Graceful shutdown is disabled and a wait time is specified.

Service is shut down only after the wait time expires, even if all established connections are served before expiration.

Graceful shutdown is enabled and no wait time is specified.

Service is shut down only after the last of the previously established connections is served, regardless of the time taken to serve the last connection.

Graceful shutdown is disabled and no wait time is specified.

No graceful shutdown. Service is shut down immediately after the disable option is chosen or the disable command is issued. (The default wait time is zero seconds.)

Q: NS 10.5: NetProfile does not work intermittently and traffic is sourced from the wrong SNIP

A: This has been identified as an issue in the build of 10.5 and is fixed in 11.1 (Issue ID: 536377)

Q: Why does SSL VIP use HTTP/1.1 despite configuring HTTP/2 in the HTTP profile bound?

A: In the SSL handshake, we see in the client hello that client supports http2 over TLS (h2), however the VIP chooses HTTP 1.1.

HTTP/2 only supports TLS version 1.2 or higher for HTTP/2 over TLS (h2). HTTP/2 doesn’t support any of the ciphers suites that are listed in the following article.

https://http2.github.io/http2-spec/#BadCipherSuites

Ensure that HTTP/2 supported Ciphers are bound to the VIP

Q: Can we view SSL counters/ statistics specific to a vServer or a VIP?

A: This is currently not possible. An enhancement request with the Product management has been raised for this:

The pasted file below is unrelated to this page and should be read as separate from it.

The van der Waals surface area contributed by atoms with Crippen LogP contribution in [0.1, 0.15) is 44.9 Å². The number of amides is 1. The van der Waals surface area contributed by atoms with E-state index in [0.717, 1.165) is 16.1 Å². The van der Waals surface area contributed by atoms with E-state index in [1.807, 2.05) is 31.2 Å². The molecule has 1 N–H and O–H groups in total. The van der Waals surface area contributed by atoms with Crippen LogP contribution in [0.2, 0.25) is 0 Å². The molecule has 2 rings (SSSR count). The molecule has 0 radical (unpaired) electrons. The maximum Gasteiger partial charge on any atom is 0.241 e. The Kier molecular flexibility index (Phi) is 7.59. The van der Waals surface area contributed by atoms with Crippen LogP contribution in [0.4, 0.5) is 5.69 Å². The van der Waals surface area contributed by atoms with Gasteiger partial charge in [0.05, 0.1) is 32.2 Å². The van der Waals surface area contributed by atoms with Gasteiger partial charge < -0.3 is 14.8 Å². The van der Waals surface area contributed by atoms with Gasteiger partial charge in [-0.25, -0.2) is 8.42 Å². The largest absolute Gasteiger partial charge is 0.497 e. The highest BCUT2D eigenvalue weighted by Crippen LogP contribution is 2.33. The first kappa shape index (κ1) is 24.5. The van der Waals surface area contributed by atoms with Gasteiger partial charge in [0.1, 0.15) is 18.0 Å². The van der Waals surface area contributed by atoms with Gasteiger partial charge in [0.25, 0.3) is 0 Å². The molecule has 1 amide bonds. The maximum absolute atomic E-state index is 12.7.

ENH0234441: Display of per vServer/service stats with “stat ssl” command

ENH0234442: SSL per vServer/service stats should be displayed with nsconmsg -s ConSSL output

Q: What does the spillover count (SO) for a vServer in the ConLb output indicate?

A: If you have spillover configured or have a backup vServer and spillover occurs, they will be sent to the backup and the counter will increment. If you do not have spillover configured or a backup vServer configured, then the connection is reset and the spillover counter will still increment. The incrementing counter is indicative of requests being reset when you have no spillover configured.

When you do have spillover configured and requests are actually being spilled over, the counter is going to increment. Thus the counter increments in either scenario. Hence, if you know you don’t have spillover configured and you see spillover hits, then you should consider setting up spillover so that requests are processed instead of being reset.

Q: What are the ways to protect a Load Balancing vServer against Failure when it goes DOWN?